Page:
history of the library

On May 10, 1945, the people of Lindenhurst decided to erect a memorial to the 653 veterans of World War II via the creation of a public library. Mayor John C. Blankenhorn initiated fundraising efforts throughout the entire town of Lindenhurst – not just the Village.  

On December 20, 1946 the property at South Wellwood and Herbert Avenues was granted a Provisional Charter for an Association Library by the State of New York, with the property being officially dedicated on Pearl Harbor Day - December 7, 1947. 

Mayor Blankenhorn appointed the following villagers to the Board of Directors of the Lindenhurst Memorial Library: 

John C. Blankenhorn, Lorena M. Frevert, Carlos Koetzner, E.J. McGraw, Oscar Murov, Teresa E. Pfeiffer, Arthur Stuewe, William F. Wolter, Fred G.L. Wrieth 

A proposition to build a library building by taxation was defeated on June 2, 1950. 

Mrs. Frevert, as chairperson of the Board of Directors, met with Mayor Alex Jaeger to discuss the library’s progress. The mayor suggested that if the Library Association would relinquish the Library site to the Village, the Village would very likely build a library adjoining the contemplated new municipal building.

Scan of a 1945 article about the library
Lindenhurst Memorial Library first sign

Voters approved a $142,000 proposition on October 19, 1951, to create a Village Hall, including the Library, and the latter was to be given free maintenance, heat, and light into perpetuity. In return the Library site was conveyed to the Incorporated Village of Lindenhurst. The Library and its facilities would be available to the taxpayers of the School District by having the District contract for the cost of library operation.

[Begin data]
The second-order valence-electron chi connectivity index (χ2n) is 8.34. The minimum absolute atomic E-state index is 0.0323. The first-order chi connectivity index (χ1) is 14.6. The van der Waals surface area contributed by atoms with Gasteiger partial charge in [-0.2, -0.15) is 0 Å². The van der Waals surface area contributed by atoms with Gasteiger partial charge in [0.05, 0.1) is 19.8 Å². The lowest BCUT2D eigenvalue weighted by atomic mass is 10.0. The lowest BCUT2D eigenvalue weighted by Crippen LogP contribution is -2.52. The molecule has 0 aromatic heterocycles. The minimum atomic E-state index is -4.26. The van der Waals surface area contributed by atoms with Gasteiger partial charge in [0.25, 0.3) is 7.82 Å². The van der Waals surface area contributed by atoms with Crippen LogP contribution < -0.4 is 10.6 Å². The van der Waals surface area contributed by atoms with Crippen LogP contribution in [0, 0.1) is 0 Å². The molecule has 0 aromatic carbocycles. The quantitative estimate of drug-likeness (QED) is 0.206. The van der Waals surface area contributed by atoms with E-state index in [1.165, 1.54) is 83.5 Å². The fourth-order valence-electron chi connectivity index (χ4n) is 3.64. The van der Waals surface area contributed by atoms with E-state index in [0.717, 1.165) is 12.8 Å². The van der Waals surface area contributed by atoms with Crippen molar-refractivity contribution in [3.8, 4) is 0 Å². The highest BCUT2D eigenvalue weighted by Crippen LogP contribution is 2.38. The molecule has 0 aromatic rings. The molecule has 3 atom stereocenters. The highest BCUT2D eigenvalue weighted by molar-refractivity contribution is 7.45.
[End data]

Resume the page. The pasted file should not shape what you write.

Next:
The Village Library opened in 1953 in the Village Hall building, with its first professional librarian – Mrs. Doris Young. She was only to assist with the setting up of the library, as she worked full-time for the Amityville Public Library. Mrs. Katherine Fisher replaced Mrs. Young for a salary of $50.00 a week.  

Later, to meet the requirements of New York State for the library to be headed by a “college trained certified librarian”, the Board worked on recruiting a full-time librarian. Mrs. Joy Meisels was hired as a full-time librarian for an annual salary of $5,200 for a thirty-eight hour work week.

Two men standing next to the Lindenhurst Memorial Library sign

On May 6, 1964, voters approved a proposition changing the status of the Library from a Village Library into a School District Library. The Lindenhurst Memorial Library Village Charter was cancelled on October 7, 1964. 

Voters approved the expenditure of $757,500.00 on May 3, 1967 to construct a new library building at One Lee Avenue. 

The beautiful, new Lindenhurst Memorial Library at One Lee Avenue was dedicated to the men and women who faithfully served their country in the time of war, on May 18, 1969. New York State granted the Library is Absolute Charter as a School District Public Library, on June 26, 1970.

Black and white photo of the Lindenhurst Memorial Library exterior

A referendum to fully renovate and expand the building by approximately 10,000 square feet, for $14.4 million dollars, with an additional $500,000 from the Library’s capital fund, was defeated by tax-payers on November 14, 2017. 

An October 2019 referendum to fully renovate and expand the building by approximately 3,000 square feet, for $9.4 million dollars, with an additional $500,000 from the Library’s capital fund, was passed by tax-payers.